Original Research ARTICLE
Comparative analysis of peptidoglycans from Pseudomonas aeruginosa strains isolated from chronic vs acute infections
- 1Instituto de Investigación Sanitaria de Palma (IdISPa), Spain
Pseudomonas aeruginosa is one of the first causes of acute nosocomial and chronic infections in patients with underlying respiratory pathologies such as cystic fibrosis (CF). It has been proposed that P. aeruginosa accumulates mutations driving to peptidoglycan modifications throughout the development of the CF-associated infection, as a strategy to lower the immune detection hence ameliorating the chronic persistence. As well, some studies dealing with peptidoglycan modifications driving to a better survival within the host have been published in other gram-negatives. According to these facts, the gram-negative peptidoglycan could be considered as a pathogen-associated molecular pattern with very important implications regarding the host’s detection-response, worthy to dissect in detail. For this reason, in this work we characterized for the first time the peptidoglycans of three large collections [early CF, late CF and acute infection (bloodstream) P. aeruginosa strains] from qualitative (HPLC), quantitative and inflammatory capacity-related perspectives. The final goal was to identify composition trends potentially supporting the cited strategy of evasion/resistance to the immune system and providing information regarding the differential intrinsic adaptation depending on the type of infection. Although we found several punctual strain-specific particularities, our results indicated a high degree of inter-collection uniformity in the peptidoglycan-related features and the absence of trends amongst the strains studied here. These results suggest that the peptidoglycan of P. aeruginosa is a notably conserved structure in natural isolates regardless of transitory changes that some external conditions could force. Finally, the inverse correlation between the relative amount of stem pentapeptides within the murein sacculus and the resistance to immune lytic attacks against the peptidoglycan was also suggested by our results. Altogether, this work is a major step ahead to understand the biology of peptidoglycan from P. aeruginosa natural strains, hopefully useful in future for therapeutic alternatives design.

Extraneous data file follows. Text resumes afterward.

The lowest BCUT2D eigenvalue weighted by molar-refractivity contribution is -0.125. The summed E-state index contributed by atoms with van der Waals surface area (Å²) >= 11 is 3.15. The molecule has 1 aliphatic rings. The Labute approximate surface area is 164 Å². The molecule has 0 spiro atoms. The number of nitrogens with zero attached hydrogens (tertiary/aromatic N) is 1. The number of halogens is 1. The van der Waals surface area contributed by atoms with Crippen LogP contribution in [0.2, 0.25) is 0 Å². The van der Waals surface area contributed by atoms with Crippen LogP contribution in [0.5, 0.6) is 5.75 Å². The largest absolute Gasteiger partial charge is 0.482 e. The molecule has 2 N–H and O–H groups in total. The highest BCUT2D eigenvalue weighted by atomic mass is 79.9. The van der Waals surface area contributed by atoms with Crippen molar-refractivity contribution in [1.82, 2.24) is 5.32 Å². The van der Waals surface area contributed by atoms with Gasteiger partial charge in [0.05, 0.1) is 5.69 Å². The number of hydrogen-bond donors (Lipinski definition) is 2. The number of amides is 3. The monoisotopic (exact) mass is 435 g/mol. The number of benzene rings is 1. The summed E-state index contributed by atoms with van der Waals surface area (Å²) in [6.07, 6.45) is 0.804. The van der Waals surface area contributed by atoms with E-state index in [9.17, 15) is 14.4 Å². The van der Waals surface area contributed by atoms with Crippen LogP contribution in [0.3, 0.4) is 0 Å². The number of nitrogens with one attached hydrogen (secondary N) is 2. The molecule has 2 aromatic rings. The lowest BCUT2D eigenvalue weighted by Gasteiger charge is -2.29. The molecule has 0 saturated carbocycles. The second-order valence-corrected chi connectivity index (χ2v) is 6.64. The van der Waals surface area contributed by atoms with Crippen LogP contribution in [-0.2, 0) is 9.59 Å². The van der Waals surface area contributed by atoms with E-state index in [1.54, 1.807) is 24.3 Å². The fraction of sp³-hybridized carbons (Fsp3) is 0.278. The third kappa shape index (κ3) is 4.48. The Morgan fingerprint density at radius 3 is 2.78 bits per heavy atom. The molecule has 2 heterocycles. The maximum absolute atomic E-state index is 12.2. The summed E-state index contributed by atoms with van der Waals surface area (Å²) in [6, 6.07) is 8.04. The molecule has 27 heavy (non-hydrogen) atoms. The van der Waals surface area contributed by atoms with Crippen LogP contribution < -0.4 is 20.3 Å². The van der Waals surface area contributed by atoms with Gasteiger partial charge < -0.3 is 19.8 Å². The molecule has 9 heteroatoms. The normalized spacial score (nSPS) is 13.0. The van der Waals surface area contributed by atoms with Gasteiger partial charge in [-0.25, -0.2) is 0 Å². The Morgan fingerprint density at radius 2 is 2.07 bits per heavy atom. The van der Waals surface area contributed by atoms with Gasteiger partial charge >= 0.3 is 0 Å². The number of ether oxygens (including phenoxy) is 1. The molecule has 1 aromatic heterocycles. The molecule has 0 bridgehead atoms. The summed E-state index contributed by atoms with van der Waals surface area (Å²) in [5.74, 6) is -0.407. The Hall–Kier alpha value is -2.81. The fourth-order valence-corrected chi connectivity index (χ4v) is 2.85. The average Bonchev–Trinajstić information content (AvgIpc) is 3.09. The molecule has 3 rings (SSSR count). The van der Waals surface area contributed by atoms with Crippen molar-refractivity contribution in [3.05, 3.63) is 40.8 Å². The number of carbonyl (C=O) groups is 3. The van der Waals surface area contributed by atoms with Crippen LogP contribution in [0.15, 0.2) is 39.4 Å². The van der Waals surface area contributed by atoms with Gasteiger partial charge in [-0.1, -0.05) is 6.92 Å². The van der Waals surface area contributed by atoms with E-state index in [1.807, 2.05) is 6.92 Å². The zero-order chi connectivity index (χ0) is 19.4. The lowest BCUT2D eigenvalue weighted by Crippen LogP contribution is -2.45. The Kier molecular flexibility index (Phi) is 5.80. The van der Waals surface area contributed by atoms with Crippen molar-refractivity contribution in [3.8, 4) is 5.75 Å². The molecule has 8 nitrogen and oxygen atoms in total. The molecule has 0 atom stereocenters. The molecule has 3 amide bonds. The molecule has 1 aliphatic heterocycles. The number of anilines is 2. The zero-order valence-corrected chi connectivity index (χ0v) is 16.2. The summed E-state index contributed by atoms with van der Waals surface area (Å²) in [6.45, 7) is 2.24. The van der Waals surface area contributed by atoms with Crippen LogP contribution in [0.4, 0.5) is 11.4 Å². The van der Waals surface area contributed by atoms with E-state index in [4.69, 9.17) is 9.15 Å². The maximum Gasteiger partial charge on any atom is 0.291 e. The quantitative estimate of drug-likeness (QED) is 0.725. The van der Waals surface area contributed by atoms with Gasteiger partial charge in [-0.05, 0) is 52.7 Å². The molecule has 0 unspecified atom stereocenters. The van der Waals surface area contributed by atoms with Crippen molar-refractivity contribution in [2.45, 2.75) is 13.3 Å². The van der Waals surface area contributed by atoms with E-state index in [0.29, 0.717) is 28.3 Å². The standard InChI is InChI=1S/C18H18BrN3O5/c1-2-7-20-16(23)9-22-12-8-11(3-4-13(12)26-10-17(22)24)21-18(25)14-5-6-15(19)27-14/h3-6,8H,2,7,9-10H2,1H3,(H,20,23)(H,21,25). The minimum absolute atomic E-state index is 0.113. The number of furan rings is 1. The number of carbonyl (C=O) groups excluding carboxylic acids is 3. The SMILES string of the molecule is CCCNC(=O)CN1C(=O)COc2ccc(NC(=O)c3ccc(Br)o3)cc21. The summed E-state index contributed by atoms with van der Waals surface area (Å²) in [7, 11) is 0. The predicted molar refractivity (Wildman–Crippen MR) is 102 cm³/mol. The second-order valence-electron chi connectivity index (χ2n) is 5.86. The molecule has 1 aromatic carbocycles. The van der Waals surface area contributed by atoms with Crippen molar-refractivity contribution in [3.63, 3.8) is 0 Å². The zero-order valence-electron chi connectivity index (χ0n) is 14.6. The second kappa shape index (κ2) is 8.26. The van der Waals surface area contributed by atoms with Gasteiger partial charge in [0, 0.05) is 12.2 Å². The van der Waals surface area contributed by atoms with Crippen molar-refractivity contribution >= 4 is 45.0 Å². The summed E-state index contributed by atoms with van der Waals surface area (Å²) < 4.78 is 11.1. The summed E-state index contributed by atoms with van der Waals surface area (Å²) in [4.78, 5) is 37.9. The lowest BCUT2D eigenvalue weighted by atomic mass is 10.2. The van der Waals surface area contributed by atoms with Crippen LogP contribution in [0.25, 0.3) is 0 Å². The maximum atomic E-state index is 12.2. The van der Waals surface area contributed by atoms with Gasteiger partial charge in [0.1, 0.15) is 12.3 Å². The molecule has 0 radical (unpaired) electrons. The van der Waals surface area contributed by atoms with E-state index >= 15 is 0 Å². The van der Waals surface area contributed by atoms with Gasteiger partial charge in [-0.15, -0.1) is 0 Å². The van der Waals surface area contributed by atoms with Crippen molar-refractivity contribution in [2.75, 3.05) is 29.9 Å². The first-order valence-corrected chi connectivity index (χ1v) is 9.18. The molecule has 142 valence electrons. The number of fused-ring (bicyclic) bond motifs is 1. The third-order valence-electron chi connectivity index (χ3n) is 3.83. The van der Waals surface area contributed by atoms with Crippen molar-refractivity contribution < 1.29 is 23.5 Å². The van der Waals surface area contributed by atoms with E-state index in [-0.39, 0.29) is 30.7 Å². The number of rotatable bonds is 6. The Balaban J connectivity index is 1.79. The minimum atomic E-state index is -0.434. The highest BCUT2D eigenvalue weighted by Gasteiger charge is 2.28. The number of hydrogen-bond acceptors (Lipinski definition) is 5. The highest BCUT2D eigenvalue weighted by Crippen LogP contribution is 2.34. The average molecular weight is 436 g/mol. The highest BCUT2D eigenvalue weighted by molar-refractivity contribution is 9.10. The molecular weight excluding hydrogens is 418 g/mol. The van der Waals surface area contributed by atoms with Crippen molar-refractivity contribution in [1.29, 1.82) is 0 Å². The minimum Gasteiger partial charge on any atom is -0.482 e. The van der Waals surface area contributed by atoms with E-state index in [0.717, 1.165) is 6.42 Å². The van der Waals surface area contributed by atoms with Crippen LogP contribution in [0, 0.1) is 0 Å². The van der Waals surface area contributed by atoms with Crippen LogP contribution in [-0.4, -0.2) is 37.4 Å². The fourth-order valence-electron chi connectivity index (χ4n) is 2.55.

Keywords: Pseudomonas aeruginosa, Peptidoglycan, HPLC, Clinical strains, Cystic Fibrosis, Bacteremia
Received: 13 Jun 2019;
Accepted: 29 Jul 2019.
Edited by:Axel Cloeckaert, Institut National de la Recherche Agronomique (INRA), France
Reviewed by:Mijoon Lee, University of Notre Dame, United States
Marina Borisova, University of Tübingen, Germany
Anthony J. Clarke, University of Guelph, Canada
Copyright: © 2019 Torrens, Escobar-Salom, Pol-Pol, Camps-Munar, Cabot, Lopez-Causape, Rojo-Molinero, Oliver and Juan. This is an open-access article distributed under the terms of the Creative Commons Attribution License (CC BY). The use, distribution or reproduction in other forums is permitted, provided the original author(s) and the copyright owner(s) are credited and that the original publication in this journal is cited, in accordance with accepted academic practice. No use, distribution or reproduction is permitted which does not comply with these terms.
* Correspondence: Dr. Carlos Juan, Instituto de Investigación Sanitaria de Palma (IdISPa), Palma, 07120, Spain, email@example.com